De Palma’s visual images in BLOW OUT invite comparison to many Alfred Hitchcock films, and indeed De Palma invited such comparisons when the posters for DRESSED TO KILL described him as “Master of the Macabre.” In BLOW OUT there are such Hitchcock hallmarks as a shower scene (played this time for laughs rather than for the chills of DRESSED TO KILL), several grisly murders in unexpected surroundings, violence in public places, and a chase through Philadelphia on the anniversary of the ringing of the Liberty Bell. This last extended chase sequence reminds us of two Hitchcock strategies: His juxtaposition of patriotic images and espionage, as in NORTH BY NORTHWEST and SABOTEUR, and his desperate chases through uncaring crowds, reminders of FOREIGN CORRESPONDENT and STRANGERS ON A TRAIN.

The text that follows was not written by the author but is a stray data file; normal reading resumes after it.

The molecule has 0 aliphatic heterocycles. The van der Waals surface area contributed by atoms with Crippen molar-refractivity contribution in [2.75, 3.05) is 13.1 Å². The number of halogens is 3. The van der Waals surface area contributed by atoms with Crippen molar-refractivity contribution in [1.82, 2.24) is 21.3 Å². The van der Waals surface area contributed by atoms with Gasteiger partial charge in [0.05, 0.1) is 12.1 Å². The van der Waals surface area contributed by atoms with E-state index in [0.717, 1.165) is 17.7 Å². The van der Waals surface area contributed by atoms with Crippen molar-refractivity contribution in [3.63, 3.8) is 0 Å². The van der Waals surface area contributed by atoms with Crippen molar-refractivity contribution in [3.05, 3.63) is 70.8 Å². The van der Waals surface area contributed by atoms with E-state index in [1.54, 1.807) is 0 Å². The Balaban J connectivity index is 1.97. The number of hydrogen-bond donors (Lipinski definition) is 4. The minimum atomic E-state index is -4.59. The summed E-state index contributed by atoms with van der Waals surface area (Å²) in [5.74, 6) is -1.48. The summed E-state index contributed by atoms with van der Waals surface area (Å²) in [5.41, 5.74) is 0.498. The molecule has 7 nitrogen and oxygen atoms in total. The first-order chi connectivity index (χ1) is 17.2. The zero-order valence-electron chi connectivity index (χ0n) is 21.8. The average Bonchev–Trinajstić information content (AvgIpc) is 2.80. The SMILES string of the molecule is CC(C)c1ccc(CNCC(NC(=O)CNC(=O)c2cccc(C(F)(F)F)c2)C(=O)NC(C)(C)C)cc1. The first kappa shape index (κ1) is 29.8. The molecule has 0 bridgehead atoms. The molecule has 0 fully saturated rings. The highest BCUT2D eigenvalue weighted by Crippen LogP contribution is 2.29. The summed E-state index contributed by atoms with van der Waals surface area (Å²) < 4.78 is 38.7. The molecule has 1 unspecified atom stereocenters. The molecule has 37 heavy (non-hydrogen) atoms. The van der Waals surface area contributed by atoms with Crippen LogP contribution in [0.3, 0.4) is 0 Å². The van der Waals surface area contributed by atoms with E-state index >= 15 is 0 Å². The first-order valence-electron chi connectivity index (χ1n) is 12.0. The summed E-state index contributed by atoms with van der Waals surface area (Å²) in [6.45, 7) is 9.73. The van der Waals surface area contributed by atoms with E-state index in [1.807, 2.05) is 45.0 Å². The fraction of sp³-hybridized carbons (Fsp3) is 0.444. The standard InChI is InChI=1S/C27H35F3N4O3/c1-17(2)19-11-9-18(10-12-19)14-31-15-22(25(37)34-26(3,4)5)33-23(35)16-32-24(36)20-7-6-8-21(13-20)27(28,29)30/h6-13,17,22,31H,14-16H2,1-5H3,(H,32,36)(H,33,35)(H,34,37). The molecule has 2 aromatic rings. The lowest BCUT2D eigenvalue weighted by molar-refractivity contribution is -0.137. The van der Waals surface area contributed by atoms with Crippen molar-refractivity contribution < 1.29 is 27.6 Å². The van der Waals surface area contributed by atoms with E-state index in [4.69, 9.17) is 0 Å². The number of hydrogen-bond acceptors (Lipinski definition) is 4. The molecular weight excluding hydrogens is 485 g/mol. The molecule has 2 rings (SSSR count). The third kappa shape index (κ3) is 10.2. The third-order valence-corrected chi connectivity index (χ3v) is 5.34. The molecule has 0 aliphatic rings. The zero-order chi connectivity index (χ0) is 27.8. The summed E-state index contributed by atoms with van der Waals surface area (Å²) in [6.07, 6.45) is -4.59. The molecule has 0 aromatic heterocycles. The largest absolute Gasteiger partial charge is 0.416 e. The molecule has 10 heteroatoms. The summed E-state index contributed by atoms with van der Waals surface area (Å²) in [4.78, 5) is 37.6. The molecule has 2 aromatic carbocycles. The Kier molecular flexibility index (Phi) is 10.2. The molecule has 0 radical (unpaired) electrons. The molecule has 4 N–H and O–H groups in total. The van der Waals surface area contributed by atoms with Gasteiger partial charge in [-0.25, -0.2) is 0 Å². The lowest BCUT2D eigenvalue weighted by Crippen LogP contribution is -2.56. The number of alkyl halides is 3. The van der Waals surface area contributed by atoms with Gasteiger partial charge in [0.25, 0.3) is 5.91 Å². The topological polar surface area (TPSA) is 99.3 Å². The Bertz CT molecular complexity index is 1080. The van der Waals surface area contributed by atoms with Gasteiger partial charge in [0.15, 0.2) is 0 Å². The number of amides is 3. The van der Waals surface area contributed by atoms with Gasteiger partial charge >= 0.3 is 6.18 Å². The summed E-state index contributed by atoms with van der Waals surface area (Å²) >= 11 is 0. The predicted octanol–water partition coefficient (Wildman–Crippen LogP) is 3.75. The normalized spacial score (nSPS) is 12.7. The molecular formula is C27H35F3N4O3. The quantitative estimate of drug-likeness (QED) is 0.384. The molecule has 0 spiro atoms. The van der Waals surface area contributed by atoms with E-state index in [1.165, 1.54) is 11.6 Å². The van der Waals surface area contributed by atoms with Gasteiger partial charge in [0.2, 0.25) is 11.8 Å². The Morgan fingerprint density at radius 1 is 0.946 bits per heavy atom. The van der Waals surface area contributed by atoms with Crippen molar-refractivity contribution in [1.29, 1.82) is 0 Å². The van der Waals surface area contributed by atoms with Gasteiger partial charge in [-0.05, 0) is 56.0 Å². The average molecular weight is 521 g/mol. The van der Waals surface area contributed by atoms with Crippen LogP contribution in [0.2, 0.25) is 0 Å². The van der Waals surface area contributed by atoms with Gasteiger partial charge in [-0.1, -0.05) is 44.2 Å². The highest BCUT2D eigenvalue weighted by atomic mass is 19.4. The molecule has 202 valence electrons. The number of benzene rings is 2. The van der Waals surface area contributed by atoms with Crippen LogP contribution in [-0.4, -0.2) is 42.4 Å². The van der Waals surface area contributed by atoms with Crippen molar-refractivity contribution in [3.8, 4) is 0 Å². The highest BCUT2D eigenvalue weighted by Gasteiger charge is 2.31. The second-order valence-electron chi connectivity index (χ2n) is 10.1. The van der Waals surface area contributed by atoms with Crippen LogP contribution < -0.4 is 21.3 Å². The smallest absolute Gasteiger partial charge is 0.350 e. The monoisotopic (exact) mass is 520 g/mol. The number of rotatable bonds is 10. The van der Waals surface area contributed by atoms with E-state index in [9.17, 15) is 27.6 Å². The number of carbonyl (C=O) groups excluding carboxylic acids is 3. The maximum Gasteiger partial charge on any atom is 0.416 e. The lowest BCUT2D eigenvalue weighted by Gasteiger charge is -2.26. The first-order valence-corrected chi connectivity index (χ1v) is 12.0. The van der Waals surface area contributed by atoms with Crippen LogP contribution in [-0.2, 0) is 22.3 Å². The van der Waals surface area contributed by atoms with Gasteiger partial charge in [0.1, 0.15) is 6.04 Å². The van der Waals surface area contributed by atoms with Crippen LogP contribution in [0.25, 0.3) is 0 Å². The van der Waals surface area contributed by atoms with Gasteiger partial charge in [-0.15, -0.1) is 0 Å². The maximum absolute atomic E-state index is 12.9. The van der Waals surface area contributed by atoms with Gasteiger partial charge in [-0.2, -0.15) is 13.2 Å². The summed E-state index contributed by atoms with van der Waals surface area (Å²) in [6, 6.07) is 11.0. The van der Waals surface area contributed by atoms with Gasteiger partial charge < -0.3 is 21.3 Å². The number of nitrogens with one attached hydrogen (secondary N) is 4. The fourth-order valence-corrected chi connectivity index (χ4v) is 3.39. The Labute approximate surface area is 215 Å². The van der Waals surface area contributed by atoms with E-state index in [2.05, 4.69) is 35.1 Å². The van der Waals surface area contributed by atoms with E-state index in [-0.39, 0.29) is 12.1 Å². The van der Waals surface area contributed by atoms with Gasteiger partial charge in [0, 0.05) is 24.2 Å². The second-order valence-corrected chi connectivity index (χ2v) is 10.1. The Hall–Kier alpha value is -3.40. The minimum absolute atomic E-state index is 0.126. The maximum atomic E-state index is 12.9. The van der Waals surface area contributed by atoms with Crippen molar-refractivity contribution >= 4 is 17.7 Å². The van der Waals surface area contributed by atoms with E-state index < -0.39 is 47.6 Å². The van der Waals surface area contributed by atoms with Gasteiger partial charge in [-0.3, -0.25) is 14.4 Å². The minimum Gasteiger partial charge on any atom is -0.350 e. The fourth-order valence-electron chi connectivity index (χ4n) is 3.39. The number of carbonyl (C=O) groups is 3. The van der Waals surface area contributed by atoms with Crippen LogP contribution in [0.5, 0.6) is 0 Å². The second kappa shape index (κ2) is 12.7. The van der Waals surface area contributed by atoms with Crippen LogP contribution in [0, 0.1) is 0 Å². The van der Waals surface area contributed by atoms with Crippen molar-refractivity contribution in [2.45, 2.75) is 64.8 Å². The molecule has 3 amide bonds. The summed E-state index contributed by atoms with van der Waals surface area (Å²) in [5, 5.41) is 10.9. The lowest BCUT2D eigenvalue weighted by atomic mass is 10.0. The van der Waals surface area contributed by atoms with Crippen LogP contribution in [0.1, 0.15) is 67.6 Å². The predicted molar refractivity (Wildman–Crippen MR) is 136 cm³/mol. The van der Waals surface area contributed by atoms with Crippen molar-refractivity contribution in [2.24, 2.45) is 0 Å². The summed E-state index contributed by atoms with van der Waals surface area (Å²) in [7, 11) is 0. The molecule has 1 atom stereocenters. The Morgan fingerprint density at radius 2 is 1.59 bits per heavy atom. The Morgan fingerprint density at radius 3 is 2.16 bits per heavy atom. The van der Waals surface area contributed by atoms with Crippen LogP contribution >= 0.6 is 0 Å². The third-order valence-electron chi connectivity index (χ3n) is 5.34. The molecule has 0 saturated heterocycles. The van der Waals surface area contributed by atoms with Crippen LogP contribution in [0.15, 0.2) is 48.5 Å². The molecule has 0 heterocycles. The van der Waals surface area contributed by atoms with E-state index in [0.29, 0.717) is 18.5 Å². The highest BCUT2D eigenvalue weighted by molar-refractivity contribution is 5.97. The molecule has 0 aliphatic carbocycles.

But BLOW OUT stands by itself. It reminds us of the violence of DRESSED TO KILL, the startling images of THE FURY, the clouded identities of SISTERS, the uncertainty of historical “facts” from OBSESSION, and it ends with the bleak nihilism of CARRIE. But it moves beyond those films, because this time De Palma is more successful than ever before at populating his plot with three-dimensional characters. We believe in the reality of the people played by John Travolta, Nancy Allen, John Lithgow, and Dennis Franz. They have all the little tics and eccentricities of life. And although they’re caught in the mesh of a labyrinthine conspiracy, they behave as people probably would behave in such circumstances—they’re not pawns of the plot.
Best of all, this movie is inhabited by a real cinematic intelligence. The audience isn’t condescended to. In sequences like the one in which Travolta reconstructs a film and sound record of the accident, we’re challenged and stimulated: We share the excitement of figuring out how things develop and unfold, when so often the movies only need us as passive witnesses.
USAs filmkritiker nummer én, Roger Ebert, elsker Brian De Palmas Blow Out.